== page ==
Hung Up His Cleats

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I dropped some stuff off at the Barrys’ house the other day, where Mrs. Barry was preparing to go to a memorial service. It was, she said, the fourth such service she’d been to in two weeks. I’ve been to two recently (not in quite the same short time span, but close) and should have gone to one more last week, for Mary Esther Field, former owner of my favorite downtown store, the Circus Train, and a longtime champion of and for the business community.

But I just couldn’t bring myself to go. I don’t have Mrs. Barry’s fortitude, apparently. Sue Bartsch, who also has more fortitude than me, did go and said it was a really nice tribute to Mrs. Field. (I think the most heroic thing Mrs. Field ever did, after her husband left her to marry another woman, one not nearly his first wife’s caliber, was forgive him and take him back.)

And now I should be going to another service, but I’ll miss this one as well, because it’s in Pueblo. Among the obituaries in the Gunnison Country Times yesterday was one for Larry Nims, who died Oct. 4.

The last time I saw him was — of course — at a memorial service, for Paul Coleman, who taught and coached at Western Then State. Mr. and Mrs. Nims made the effort to drive over from Pueblo for a service that was really more “old home week,” and I did think about that yesterday when I read the paper, but I’m not going to get to Pueblo.

Larry Nims, who made it to 84 despite smoking many, many (many) packs of unfiltered Lucky Strike cigarettes, was a teacher and coach at Gunnison High School for nearly three decades, and he and I go way back.

Although he was teaching when I was a student at GHS, our paths did not cross in the classroom until I needed to take driver’s ed the summer before my junior year. He was the teacher, and here is the conversation we held all summer long: “That was not a stop.” “It was, too. I counted to 10.” “That was not a stop.”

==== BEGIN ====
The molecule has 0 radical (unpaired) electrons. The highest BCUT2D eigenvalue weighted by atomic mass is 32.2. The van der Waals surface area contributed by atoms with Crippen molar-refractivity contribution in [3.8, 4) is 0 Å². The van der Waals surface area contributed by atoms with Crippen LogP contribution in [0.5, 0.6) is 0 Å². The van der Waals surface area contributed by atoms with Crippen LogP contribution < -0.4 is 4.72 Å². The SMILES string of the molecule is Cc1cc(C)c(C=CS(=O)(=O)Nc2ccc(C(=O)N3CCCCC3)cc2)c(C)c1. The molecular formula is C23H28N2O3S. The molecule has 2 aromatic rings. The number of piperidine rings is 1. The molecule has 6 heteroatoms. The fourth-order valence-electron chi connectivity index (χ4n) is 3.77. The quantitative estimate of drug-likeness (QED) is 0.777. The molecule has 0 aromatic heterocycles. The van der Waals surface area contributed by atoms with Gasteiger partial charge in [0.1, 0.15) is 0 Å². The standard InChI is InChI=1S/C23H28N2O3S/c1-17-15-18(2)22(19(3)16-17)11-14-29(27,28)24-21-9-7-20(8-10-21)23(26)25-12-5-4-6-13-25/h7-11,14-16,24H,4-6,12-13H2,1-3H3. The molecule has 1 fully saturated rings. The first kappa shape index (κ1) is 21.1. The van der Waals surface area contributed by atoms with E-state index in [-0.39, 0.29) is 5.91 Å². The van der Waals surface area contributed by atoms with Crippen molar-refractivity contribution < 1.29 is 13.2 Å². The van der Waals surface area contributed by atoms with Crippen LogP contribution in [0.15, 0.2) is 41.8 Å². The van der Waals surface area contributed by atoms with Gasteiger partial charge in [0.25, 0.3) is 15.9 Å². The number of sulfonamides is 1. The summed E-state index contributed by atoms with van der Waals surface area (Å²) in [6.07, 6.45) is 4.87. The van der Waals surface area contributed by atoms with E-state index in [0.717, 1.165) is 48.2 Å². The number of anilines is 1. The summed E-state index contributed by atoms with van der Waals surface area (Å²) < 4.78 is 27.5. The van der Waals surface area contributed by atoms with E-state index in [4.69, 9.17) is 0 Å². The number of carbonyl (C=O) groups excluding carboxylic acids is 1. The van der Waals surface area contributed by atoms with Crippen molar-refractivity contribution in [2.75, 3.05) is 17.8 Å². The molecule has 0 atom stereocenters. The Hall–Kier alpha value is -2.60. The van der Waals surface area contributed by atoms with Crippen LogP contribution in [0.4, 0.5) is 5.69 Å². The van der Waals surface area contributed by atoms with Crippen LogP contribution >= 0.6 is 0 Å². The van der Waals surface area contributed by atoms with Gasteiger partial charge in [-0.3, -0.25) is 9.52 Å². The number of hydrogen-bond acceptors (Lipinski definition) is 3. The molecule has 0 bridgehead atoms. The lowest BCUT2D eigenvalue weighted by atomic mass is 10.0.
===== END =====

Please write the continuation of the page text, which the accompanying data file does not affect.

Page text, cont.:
He took Susan Spann and I up to Monarch Pass, where Susan drove up and I brought the car down [how many of those trips do you suppose he made over the span of his career?], and although I had to use my brakes after he said a careful driver wouldn’t need them (damn semi truck in my way), he told my dad, a teammate on their summer fast-pitch softball team, that I drove the pass “like a champ.”

One year when I had a hole in my schedule I worked as a student aide for the main office, held down by secretaries Jean Douglas and Joyce Nims, Larry’s wife. His son Geoff, whom I called Howard because he idolized Howard Cosell (I can’t explain it, either), and I were friends.

Then I went to work for the newspaper, covering sports, which meant seeing lots of Larry Nims. He was the athletic director for awhile and coached just about anything you could think of. I believe he was one of my sister Terri’s basketball coaches. He loved baseball. I don’t recall him coaching football, although he did; when he found out my favorite team was the Rams he gave me a framed set of Rams players’ trading cards straight from the front office where his brother worked.

I remember overhearing him one night during a set of four basketball games [how many of those do you suppose I sat through in 10 years?] as he talked to a longtime coach from Delta, who had just switched from the boys’ team to the girls’. “Coaching girls is completely different,” I heard the man from Delta say, totally astounded by this revelation. Larry Nims just smiled and said, “Oh, yes.” He had learned that one a long time ago, and rolled with it really well.